SBC’s Hunt for the Calvinist Boogeymen
Something is rotten in the state of Denmark Nashville.
Wait. Let’s start over.
Hamlet, Act 1, Scene 4, 87-91….and Action!
He waxes desperate with imagination.
Let’s follow. ‘Tis not fit thus to obey him.
Have after. To what issue will this come?
Something is rotten in the state of Denmark.
Heaven will direct it.
Nay, let’s follow him. [Exeunt.]
Ok, it’s Shakespeare.
But the same lines could be used by current SBC members regarding the continuing hunt for the Calvinist boogeymen lurking, or trying to infiltrate, the SBC. There’s something wrong with the head of the fish – something’s rotten, it smells. I wonder why?
This morning brought news of an SBC church requesting membership in a regional SBC assembly within the state of Kentucky, but denied, and said membership was denied because of the fellowship’s adherence to Biblical truth. Calvinism.
There is a seemingly never-ending resolve of the SBC to detect and subsequently snuff out, or at the very least, expose, any church holding to the doctrines of grace.
Speaking of fish in Nashville, Frank Page, President of the Executive Committee of the SBC has his own theological confession in the form of an acronym which is quite interesting:
- G- Given through Christ
- R -Rejected through rebellion
- A-Accepted through faith
- C-Christ died for all
- E-Everlasting life/security of the believer
Note the conflict between ‘C’ and the ‘E’. Talk about rotting fish heads.
That acronym can be found in this article from Western Recorder (see page 3).
What can also be found in that link is the following statement:
Page claims he is neither Calvinist nor Arminian but has said there needs to be honest dialogue between the camps.
So, apparently, according to Frank Page, the best way for Calvinist and Non-Calvinist to get along is, well, to be neither. That’s the solution for the theological divide in the SBC? Compromise truth? C’mon.
In a recentinterview with SBC Today, Page responds to the question – What do you think are the greatest challenges facing the SBC?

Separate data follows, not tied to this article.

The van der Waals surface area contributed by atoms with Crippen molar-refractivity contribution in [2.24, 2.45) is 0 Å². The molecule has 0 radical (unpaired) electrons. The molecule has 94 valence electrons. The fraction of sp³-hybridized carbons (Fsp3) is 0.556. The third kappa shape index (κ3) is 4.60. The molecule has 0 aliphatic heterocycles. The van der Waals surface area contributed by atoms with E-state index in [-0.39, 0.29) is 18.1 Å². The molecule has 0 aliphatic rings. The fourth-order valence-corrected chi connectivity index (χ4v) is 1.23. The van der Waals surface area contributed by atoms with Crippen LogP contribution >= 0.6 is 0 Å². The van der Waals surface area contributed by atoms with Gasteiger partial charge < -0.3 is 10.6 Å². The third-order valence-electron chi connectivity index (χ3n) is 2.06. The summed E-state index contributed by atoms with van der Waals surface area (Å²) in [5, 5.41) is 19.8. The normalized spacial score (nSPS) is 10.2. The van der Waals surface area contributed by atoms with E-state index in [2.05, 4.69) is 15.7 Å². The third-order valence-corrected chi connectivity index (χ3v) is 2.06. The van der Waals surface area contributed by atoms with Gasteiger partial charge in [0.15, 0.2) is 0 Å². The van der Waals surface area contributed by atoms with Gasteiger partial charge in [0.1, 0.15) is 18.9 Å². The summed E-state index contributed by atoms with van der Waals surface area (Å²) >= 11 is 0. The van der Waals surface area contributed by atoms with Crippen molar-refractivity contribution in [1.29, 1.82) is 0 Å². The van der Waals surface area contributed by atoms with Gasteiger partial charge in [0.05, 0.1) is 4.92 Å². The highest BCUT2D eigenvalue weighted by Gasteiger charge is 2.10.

I think the challenges confronting the SBC today are different than they have been in decades past. I think one of the issues which is a tremendous challenge for us is the theological divide of Calvinism and non-Calvinism. Everyone is aware of this, but few want to talk about this in public. The reason is obvious. It is deeply divisive in many situations and is disconcerting in others. At some point we are going to see the challenges which are ensuing from this divide become even more problematic for us. I regularly receive communications from churches who are struggling over this issue. …
Theological divide. That means a divide in theology. A difference of theology. It’s not a ‘getting along’ issue, it’s a theological issue. We get it.
However, Dr. Page, in a response to this very quote, has denied that theology is the issue:
The theology of Calvinism isn’t the problem…the problem is that those who disagree can’t get along.
But, as we say here in the South, that dog won’t hunt. If, Dr. Page, as you say, it is a theological issue, and you did, then the matter is, indeed, theological, a matter of theology, not merely the ability to ‘get along’ or have some pansy, politically correct ‘dialogue’.
Truth is to be proclaimed. Dialogue is for emergent heretics.
Here’s an acronym for you Dr. Page: ASKEW
- S-eeking to
- K-now more
- W-ays to ‘get along’ at the expense of Truth
TRUTH–which is Calvinism.
On this one , I’m with Marcellus. Until Dr. Page gets truth right, pray for him, love him, and respect his position, but in regards to Biblical Truth – ‘Tis not fit thus to obey him.’
The SBC, currently, to use Shakespeare’s words, is “an unweeded garden” of “things rank and gross in nature” (Act 1, scene 2). And that rotten smell in Nashville? It’s not people, it’s erroneous doctrine.
What is needed in Nashville, and in every SBC church is a humble, yet tenacious belief in sound, biblical, historical Baptist, Calvinistic doctrine – all 5 points.